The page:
Hawaii Bankruptcy Facts

Paying bills is a part of everyone’s life, but there are times in which expenses pile up to the point that there is no foreseeable way of getting them down. If you live in Hawaii and have been struggling with severe debt from unpaid credit card bills, business expenses or medical costs to the point that creditors have begun to harass you, relief may be closer than you think. Bankruptcy is a tool many Hawaiians use to protect themselves against creditor threats, like foreclosure, and to get rid of towering debt.

If you are tired of dealing with financial obstacles, below is some helpful information regarding bankruptcy to assist you in getting rid of your debt once and for all.

What is Bankruptcy and How Can it Get Creditors Off Your Back?

Bankruptcy is a process in which a debtor seeks court approval to either reduce or eliminate their debts altogether. It can be filed by both individuals and business, as long as they unable to pay creditors what they owe and pass the necessary prerequisites for approval. Filing involves petitioning the court under one of the six types of bankruptcy under the Bankruptcy Code, which are known as “Chapters.”

The majority of people file for either Chapter 7 liquidation bankruptcy or Chapter 13 reorganization bankruptcy in Hawaii because they are not only the most basic, but they are the most widely accepted. Both of these chapters can get rid of debt, but they do so in very different ways.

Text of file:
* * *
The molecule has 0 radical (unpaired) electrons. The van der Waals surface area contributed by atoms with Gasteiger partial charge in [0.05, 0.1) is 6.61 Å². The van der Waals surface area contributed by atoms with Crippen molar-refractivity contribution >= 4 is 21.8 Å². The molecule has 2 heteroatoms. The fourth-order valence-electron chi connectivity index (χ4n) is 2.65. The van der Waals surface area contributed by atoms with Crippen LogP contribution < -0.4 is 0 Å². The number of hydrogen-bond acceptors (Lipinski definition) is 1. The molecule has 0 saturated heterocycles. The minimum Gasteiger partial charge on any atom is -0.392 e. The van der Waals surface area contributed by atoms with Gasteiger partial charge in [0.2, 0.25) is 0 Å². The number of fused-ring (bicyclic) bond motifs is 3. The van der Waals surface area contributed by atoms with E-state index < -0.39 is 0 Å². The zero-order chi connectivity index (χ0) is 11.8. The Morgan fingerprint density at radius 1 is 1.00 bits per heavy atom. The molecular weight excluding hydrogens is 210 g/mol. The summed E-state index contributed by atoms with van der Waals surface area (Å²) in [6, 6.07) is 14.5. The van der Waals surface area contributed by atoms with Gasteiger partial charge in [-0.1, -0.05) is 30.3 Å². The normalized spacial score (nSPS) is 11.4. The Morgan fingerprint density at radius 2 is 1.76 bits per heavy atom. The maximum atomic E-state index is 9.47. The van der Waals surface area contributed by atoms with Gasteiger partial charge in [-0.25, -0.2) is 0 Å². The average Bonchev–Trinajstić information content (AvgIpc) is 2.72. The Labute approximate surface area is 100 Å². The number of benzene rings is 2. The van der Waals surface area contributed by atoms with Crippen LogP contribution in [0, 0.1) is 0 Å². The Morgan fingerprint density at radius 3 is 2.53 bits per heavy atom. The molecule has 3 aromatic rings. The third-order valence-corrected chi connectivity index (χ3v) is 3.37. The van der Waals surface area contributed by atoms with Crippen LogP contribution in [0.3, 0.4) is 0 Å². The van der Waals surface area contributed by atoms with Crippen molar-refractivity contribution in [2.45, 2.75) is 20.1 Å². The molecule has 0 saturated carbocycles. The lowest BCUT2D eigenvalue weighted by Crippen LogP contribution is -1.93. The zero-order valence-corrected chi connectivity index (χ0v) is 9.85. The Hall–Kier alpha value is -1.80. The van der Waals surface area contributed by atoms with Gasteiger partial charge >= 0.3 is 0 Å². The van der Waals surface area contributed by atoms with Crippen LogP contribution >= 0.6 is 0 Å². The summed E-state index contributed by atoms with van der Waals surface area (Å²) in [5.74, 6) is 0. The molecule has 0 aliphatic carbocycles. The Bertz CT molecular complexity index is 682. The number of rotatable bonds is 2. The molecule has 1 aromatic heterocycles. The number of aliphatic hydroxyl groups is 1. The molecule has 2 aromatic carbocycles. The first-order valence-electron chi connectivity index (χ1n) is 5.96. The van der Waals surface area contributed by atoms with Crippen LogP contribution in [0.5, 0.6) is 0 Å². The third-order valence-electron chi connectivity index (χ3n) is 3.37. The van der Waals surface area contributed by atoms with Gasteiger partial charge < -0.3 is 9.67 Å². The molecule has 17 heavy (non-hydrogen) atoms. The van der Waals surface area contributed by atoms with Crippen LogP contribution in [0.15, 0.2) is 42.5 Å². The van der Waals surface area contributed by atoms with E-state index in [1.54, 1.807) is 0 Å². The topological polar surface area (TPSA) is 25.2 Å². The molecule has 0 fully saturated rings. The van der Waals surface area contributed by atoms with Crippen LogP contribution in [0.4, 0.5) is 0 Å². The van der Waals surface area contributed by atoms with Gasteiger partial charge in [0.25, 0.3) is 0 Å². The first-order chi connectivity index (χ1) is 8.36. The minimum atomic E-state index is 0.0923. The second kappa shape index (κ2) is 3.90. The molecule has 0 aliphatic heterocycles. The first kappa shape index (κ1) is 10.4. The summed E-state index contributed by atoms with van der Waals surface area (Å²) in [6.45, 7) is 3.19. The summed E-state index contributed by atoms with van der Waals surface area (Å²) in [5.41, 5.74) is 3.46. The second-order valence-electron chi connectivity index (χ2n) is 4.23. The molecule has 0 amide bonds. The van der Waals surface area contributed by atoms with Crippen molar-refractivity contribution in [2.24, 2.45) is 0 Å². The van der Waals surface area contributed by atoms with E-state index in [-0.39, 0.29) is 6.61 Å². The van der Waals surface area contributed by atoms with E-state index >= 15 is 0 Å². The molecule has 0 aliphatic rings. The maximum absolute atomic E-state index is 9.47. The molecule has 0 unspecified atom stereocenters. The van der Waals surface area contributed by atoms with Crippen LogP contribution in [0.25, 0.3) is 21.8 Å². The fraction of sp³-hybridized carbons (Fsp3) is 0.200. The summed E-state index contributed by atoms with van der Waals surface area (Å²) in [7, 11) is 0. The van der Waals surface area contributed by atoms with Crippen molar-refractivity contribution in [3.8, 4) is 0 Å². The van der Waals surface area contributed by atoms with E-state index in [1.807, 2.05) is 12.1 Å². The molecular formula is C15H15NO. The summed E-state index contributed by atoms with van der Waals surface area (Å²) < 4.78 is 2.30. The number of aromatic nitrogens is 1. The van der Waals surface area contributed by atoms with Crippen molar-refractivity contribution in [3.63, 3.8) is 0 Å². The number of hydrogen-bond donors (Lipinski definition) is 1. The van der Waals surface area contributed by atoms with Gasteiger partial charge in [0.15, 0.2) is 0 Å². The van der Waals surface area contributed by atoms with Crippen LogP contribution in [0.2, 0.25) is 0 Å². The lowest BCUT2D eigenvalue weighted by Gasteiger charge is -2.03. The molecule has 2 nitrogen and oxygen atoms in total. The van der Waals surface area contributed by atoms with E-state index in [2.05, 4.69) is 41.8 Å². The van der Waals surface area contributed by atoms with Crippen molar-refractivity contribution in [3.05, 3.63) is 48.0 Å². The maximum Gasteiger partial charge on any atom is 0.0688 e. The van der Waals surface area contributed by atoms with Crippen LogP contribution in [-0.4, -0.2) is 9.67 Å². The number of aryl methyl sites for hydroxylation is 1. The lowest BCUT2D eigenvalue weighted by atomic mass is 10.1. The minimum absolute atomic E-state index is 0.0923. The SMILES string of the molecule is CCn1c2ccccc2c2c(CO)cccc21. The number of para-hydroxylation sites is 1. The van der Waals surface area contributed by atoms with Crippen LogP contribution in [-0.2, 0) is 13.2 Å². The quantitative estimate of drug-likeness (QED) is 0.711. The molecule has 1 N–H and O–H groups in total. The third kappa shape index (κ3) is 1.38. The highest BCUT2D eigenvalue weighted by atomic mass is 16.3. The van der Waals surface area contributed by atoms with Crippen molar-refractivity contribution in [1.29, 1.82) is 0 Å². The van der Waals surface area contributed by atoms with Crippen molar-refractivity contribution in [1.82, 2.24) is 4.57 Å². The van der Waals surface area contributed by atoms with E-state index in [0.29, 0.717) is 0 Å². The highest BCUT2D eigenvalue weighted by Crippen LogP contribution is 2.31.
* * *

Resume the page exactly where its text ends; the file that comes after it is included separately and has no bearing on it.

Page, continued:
Regardless of which chapter is filed, however, from the moment a petitioner is approved for bankruptcy, creditors will immediately back off. Bankruptcy prevents creditors from coming after certain assets like a debtor’s home or vehicle during proceedings, which is why many debtors chose to file. After all, it’s not called bankruptcy “protection” for nothing!

But before bankruptcy can even be filed, it’s important for all debtors to carefully review what each bankruptcy chapter does and what it is mostly used for. Let’s take a closer look at Chapters 7 and 13 of the U.S. Bankruptcy Code and learn about what each can and cannot do to help you pay your bills and get creditors to back off.

Hawaii Chapter 7 Bankruptcy

Chapter 7 bankruptcy is the most popular petition in Hawaii for several reasons. First, both individuals and businesses may file, as long as they pass what is known as the “Means Test” to determine if their income is low enough to merit bankruptcy protection. Second, Chapter 7 has the power to completely discharge all of a debtor’s financial obligations with creditors, making it a very appealing choice.

If you are approved for Chapter 7 in Hawaii, some of your assets will be liquidated to cover debts owed to lenders. However, certain items are exempt from creditor seizure, including the debtor’s home, retirement accounts and personal effects like clothes, so if this is the chapter you would like to file, you don’t have to worry about creditors taking all of your valuables.

This chapter is also popular because debtors can exit bankruptcy in as little three months. Most debt can be completely wiped out with Chapter 7, as long as the debt is unsecured, meaning it is not already backed by assets.

Hawaii Chapter 13 Bankruptcy

Another option for Hawaiian debtors who have more debt than they can manage is Chapter 13 bankruptcy. Unlike Chapter 7, Chapter 13 bankruptcy does not liquidate your debts, but instead, allows you to get on a payment plan to repay creditors what you owe them. This chapter can only be filed by individuals and since assets are not liquidated, it takes more time for debtors to exit from bankruptcy (typically anywhere between three to five years).

This is a good option for those who do not qualify for Chapter 7 because they make too much money or for individuals who are seeking protection against foreclosure. Chapter 13 can buy you some time to reduce your debts without having the stress of a looming foreclosure.

If you are ready to file for bankruptcy, turn to a skilled bankruptcy lawyer today to discuss the best solution to your financial struggles.